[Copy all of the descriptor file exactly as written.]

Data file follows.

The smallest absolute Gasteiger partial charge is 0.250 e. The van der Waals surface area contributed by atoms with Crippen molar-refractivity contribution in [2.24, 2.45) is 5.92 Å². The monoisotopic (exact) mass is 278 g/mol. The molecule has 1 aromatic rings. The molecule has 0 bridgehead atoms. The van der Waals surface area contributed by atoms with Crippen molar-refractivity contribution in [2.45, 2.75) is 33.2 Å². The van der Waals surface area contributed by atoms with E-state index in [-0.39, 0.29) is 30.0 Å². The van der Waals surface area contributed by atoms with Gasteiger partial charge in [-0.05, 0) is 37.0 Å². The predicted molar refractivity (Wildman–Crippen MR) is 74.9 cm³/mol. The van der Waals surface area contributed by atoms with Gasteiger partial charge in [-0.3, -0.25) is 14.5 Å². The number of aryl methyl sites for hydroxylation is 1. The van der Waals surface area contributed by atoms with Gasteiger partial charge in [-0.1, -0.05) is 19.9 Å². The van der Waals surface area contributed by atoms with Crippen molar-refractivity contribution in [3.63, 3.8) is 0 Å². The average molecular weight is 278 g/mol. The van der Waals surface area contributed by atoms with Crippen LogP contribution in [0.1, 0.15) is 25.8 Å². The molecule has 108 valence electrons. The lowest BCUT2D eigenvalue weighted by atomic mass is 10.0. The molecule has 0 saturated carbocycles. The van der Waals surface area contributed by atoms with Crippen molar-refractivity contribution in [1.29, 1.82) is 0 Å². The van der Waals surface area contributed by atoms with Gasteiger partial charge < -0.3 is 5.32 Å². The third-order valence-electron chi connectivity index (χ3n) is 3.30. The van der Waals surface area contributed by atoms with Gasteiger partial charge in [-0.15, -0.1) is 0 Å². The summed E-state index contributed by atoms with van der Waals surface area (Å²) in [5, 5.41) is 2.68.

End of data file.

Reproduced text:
The smallest absolute Gasteiger partial charge is 0.250 e. The van der Waals surface area contributed by atoms with Crippen molar-refractivity contribution in [2.24, 2.45) is 5.92 Å². The monoisotopic (exact) mass is 278 g/mol. The molecule has 1 aromatic rings. The molecule has 0 bridgehead atoms. The van der Waals surface area contributed by atoms with Crippen molar-refractivity contribution in [2.45, 2.75) is 33.2 Å². The van der Waals surface area contributed by atoms with E-state index in [-0.39, 0.29) is 30.0 Å². The van der Waals surface area contributed by atoms with Gasteiger partial charge in [-0.05, 0) is 37.0 Å². The predicted molar refractivity (Wildman–Crippen MR) is 74.9 cm³/mol. The van der Waals surface area contributed by atoms with Gasteiger partial charge in [-0.3, -0.25) is 14.5 Å². The number of aryl methyl sites for hydroxylation is 1. The van der Waals surface area contributed by atoms with Gasteiger partial charge in [-0.1, -0.05) is 19.9 Å². The van der Waals surface area contributed by atoms with Crippen molar-refractivity contribution in [3.63, 3.8) is 0 Å². The average molecular weight is 278 g/mol. The van der Waals surface area contributed by atoms with Crippen LogP contribution in [0.1, 0.15) is 25.8 Å². The molecule has 108 valence electrons. The lowest BCUT2D eigenvalue weighted by atomic mass is 10.0. The molecule has 0 saturated carbocycles. The van der Waals surface area contributed by atoms with Crippen molar-refractivity contribution in [1.29, 1.82) is 0 Å². The van der Waals surface area contributed by atoms with Gasteiger partial charge < -0.3 is 5.32 Å². The third-order valence-electron chi connectivity index (χ3n) is 3.30. The van der Waals surface area contributed by atoms with Gasteiger partial charge in [-0.15, -0.1) is 0 Å². The summed E-state index contributed by atoms with van der Waals surface area (Å²) in [5, 5.41) is 2.68.